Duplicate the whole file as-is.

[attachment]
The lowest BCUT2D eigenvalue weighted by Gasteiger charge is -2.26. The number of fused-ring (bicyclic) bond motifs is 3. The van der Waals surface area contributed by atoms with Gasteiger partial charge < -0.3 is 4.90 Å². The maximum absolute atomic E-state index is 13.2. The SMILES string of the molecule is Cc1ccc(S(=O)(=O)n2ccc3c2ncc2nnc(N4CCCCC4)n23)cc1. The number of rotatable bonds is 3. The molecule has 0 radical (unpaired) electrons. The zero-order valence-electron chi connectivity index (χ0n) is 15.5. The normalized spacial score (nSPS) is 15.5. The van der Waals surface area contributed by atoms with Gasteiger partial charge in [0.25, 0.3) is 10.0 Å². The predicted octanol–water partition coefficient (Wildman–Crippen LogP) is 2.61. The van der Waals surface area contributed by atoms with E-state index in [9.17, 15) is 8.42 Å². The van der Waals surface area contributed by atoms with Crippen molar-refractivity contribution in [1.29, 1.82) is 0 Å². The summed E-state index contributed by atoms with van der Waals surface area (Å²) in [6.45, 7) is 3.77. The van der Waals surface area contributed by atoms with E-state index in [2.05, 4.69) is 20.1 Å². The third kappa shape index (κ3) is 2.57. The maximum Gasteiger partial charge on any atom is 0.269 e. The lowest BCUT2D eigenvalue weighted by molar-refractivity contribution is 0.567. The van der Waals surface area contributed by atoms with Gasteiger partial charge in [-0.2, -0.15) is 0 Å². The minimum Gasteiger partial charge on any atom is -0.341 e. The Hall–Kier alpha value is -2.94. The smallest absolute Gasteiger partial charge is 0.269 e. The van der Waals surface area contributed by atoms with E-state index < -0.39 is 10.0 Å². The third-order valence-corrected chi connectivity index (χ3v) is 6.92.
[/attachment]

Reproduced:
The lowest BCUT2D eigenvalue weighted by Gasteiger charge is -2.26. The number of fused-ring (bicyclic) bond motifs is 3. The van der Waals surface area contributed by atoms with Gasteiger partial charge < -0.3 is 4.90 Å². The maximum absolute atomic E-state index is 13.2. The SMILES string of the molecule is Cc1ccc(S(=O)(=O)n2ccc3c2ncc2nnc(N4CCCCC4)n23)cc1. The number of rotatable bonds is 3. The molecule has 0 radical (unpaired) electrons. The zero-order valence-electron chi connectivity index (χ0n) is 15.5. The normalized spacial score (nSPS) is 15.5. The van der Waals surface area contributed by atoms with Gasteiger partial charge in [0.25, 0.3) is 10.0 Å². The predicted octanol–water partition coefficient (Wildman–Crippen LogP) is 2.61. The van der Waals surface area contributed by atoms with E-state index in [9.17, 15) is 8.42 Å². The van der Waals surface area contributed by atoms with Crippen molar-refractivity contribution in [1.29, 1.82) is 0 Å². The summed E-state index contributed by atoms with van der Waals surface area (Å²) in [6.45, 7) is 3.77. The van der Waals surface area contributed by atoms with E-state index in [2.05, 4.69) is 20.1 Å². The third kappa shape index (κ3) is 2.57. The maximum Gasteiger partial charge on any atom is 0.269 e. The lowest BCUT2D eigenvalue weighted by molar-refractivity contribution is 0.567. The van der Waals surface area contributed by atoms with Gasteiger partial charge in [-0.2, -0.15) is 0 Å². The minimum Gasteiger partial charge on any atom is -0.341 e. The Hall–Kier alpha value is -2.94. The smallest absolute Gasteiger partial charge is 0.269 e. The van der Waals surface area contributed by atoms with E-state index < -0.39 is 10.0 Å². The third-order valence-corrected chi connectivity index (χ3v) is 6.92.